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Preview: Super Hypercube on Project Morpheus

Part of the line-up of third-party titles to make its Project Morpheus debut at last month’s Electronic Entertainment Expo (E3), Los Angeles, Super Hypercube received its first public outing at the San Diego Comic Con (SDCC) earlier this month. Next to more action-orientated titles such as The London Heist and Headmaster opinions of those new to virtual reality (VR) were certainly divided, but for experienced users the opportunity to put thought before interaction was a welcome new design template.

A seemingly simple videogame, Super Hypercube put the player in charge of orientating a collection of cubes to fit through a hole in an oncoming wall. This starts in a very accessible manner: one cube and one cube shaped hole. However with each successful passthrough more cubes get added to your starting block and the holes become more complex.

Super Hyper Cube screenshot

The cube collection can be reorientated in three ways: horizontally, vertically and yaw. This simple system gives you enough control to alter the angle (and thus the forward-facing shape) of your cube collection in a very binary fashion. Press once to turn, twice to turn further, a tap of the R1 button to roll. It allows for step-by-step progression to the point where you need to be at in order to fit through that hole, giving you only a split second to work out which orientation is required before attempting to make it happen.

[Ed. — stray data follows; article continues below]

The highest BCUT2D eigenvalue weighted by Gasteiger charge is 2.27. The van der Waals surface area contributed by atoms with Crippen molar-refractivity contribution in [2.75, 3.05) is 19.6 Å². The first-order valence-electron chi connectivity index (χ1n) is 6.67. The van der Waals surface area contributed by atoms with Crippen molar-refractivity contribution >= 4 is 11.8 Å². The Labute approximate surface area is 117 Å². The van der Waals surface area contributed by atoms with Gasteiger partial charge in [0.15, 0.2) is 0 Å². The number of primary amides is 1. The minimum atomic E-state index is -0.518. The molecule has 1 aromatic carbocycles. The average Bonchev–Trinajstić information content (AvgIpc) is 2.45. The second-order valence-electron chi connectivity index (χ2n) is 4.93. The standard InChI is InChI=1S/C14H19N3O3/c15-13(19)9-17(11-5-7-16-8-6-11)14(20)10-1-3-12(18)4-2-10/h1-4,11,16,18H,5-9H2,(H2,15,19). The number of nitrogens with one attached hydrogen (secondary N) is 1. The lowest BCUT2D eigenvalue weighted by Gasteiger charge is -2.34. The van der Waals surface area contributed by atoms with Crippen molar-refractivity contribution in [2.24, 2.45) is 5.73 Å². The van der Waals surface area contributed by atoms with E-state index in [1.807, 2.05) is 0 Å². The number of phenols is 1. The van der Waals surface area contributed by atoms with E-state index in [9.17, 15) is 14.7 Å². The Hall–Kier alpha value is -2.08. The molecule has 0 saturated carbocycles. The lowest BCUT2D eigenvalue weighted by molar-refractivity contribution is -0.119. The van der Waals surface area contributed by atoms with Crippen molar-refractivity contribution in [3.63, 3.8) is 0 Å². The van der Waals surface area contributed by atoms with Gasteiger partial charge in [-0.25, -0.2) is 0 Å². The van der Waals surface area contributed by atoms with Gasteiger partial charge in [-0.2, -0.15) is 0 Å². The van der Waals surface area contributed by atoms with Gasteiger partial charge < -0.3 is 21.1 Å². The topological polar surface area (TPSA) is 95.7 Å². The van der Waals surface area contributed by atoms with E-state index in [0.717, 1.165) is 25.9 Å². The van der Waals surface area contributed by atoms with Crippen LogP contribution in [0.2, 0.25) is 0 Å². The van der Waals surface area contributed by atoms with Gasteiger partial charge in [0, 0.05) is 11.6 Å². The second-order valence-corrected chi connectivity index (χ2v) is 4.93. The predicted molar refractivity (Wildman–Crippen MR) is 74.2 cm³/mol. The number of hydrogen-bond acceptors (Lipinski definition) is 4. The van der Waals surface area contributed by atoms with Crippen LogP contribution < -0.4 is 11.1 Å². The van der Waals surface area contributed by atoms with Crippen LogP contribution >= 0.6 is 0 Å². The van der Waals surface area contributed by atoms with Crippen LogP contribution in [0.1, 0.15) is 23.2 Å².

That tight time demand comes becomes the walls are ever moving towards your cube collection. Once one wall has been passed through your cube collection grows and the next wall is immediately presented behind. The player must lean around their cube collection – which is always central on the forward-facing display – to discover the shape of the hole they must pass through. It may sound like an awkward design decision, but in practice it strikes a perfect balance for tension and skilled execution.

Super Hypercube Screenshot

Should a player not make their collection match the hole it must pass through in time, their cube collection will lose a block or two and the score multiplier will drop. While a short playtest isn’t really enough time to get to grips with the score mechanic, Super Hypercube does appear to be a videogame which will be largely based upon the idea of high score competitions. Play sessions will be relatively short and passing the head-mounted display (HMD) between players with the idea of performing better than your peers is something which we’ve seen relatively little of in VR thus far. Super Hypercube could be that welcoming first step into bringing old school videogame flavour to this very new gameplay medium.